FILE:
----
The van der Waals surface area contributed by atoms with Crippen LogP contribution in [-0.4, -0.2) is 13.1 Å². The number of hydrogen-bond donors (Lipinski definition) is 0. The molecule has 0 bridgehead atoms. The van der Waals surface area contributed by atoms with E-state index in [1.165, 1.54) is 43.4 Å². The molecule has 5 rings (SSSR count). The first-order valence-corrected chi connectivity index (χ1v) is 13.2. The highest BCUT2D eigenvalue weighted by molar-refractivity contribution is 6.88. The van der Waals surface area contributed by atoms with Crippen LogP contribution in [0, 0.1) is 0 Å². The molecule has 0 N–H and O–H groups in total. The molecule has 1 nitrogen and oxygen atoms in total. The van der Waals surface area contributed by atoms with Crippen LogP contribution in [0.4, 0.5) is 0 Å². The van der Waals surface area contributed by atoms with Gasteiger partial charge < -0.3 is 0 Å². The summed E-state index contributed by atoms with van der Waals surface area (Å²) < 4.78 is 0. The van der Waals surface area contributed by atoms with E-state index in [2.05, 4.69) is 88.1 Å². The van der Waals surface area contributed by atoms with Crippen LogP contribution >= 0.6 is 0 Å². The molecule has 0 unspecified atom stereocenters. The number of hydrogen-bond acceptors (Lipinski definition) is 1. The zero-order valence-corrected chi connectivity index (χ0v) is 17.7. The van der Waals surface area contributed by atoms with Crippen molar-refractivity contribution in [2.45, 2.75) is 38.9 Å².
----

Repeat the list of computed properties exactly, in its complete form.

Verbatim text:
The van der Waals surface area contributed by atoms with Crippen LogP contribution in [-0.4, -0.2) is 13.1 Å². The number of hydrogen-bond donors (Lipinski definition) is 0. The molecule has 0 bridgehead atoms. The van der Waals surface area contributed by atoms with E-state index in [1.165, 1.54) is 43.4 Å². The molecule has 5 rings (SSSR count). The first-order valence-corrected chi connectivity index (χ1v) is 13.2. The highest BCUT2D eigenvalue weighted by molar-refractivity contribution is 6.88. The van der Waals surface area contributed by atoms with Crippen LogP contribution in [0, 0.1) is 0 Å². The molecule has 0 N–H and O–H groups in total. The molecule has 1 nitrogen and oxygen atoms in total. The van der Waals surface area contributed by atoms with Crippen LogP contribution in [0.4, 0.5) is 0 Å². The van der Waals surface area contributed by atoms with Gasteiger partial charge < -0.3 is 0 Å². The summed E-state index contributed by atoms with van der Waals surface area (Å²) < 4.78 is 0. The van der Waals surface area contributed by atoms with E-state index in [2.05, 4.69) is 88.1 Å². The van der Waals surface area contributed by atoms with Crippen LogP contribution >= 0.6 is 0 Å². The molecule has 0 unspecified atom stereocenters. The number of hydrogen-bond acceptors (Lipinski definition) is 1. The zero-order valence-corrected chi connectivity index (χ0v) is 17.7. The van der Waals surface area contributed by atoms with Crippen molar-refractivity contribution in [2.45, 2.75) is 38.9 Å².